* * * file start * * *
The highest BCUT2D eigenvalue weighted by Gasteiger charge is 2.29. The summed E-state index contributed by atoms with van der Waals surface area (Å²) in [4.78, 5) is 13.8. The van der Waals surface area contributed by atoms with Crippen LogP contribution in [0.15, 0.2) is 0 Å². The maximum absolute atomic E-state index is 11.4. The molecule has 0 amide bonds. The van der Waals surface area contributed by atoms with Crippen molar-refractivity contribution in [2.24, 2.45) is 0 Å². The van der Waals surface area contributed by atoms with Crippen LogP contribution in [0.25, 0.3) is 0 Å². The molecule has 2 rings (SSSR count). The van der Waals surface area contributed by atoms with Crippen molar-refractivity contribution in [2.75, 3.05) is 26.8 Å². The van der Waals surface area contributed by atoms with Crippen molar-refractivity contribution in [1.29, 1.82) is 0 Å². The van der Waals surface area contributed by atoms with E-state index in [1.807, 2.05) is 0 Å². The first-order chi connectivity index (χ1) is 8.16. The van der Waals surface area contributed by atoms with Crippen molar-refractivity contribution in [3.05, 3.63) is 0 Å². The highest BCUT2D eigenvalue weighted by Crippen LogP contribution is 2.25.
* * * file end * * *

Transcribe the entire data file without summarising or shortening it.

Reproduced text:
The highest BCUT2D eigenvalue weighted by Gasteiger charge is 2.29. The summed E-state index contributed by atoms with van der Waals surface area (Å²) in [4.78, 5) is 13.8. The van der Waals surface area contributed by atoms with Crippen LogP contribution in [0.15, 0.2) is 0 Å². The maximum absolute atomic E-state index is 11.4. The molecule has 0 amide bonds. The van der Waals surface area contributed by atoms with Crippen molar-refractivity contribution in [2.24, 2.45) is 0 Å². The van der Waals surface area contributed by atoms with Crippen LogP contribution in [0.25, 0.3) is 0 Å². The molecule has 2 rings (SSSR count). The van der Waals surface area contributed by atoms with Crippen molar-refractivity contribution in [2.75, 3.05) is 26.8 Å². The van der Waals surface area contributed by atoms with Crippen molar-refractivity contribution in [1.29, 1.82) is 0 Å². The van der Waals surface area contributed by atoms with E-state index in [1.807, 2.05) is 0 Å². The first-order chi connectivity index (χ1) is 8.16. The van der Waals surface area contributed by atoms with Crippen molar-refractivity contribution in [3.05, 3.63) is 0 Å². The highest BCUT2D eigenvalue weighted by Crippen LogP contribution is 2.25.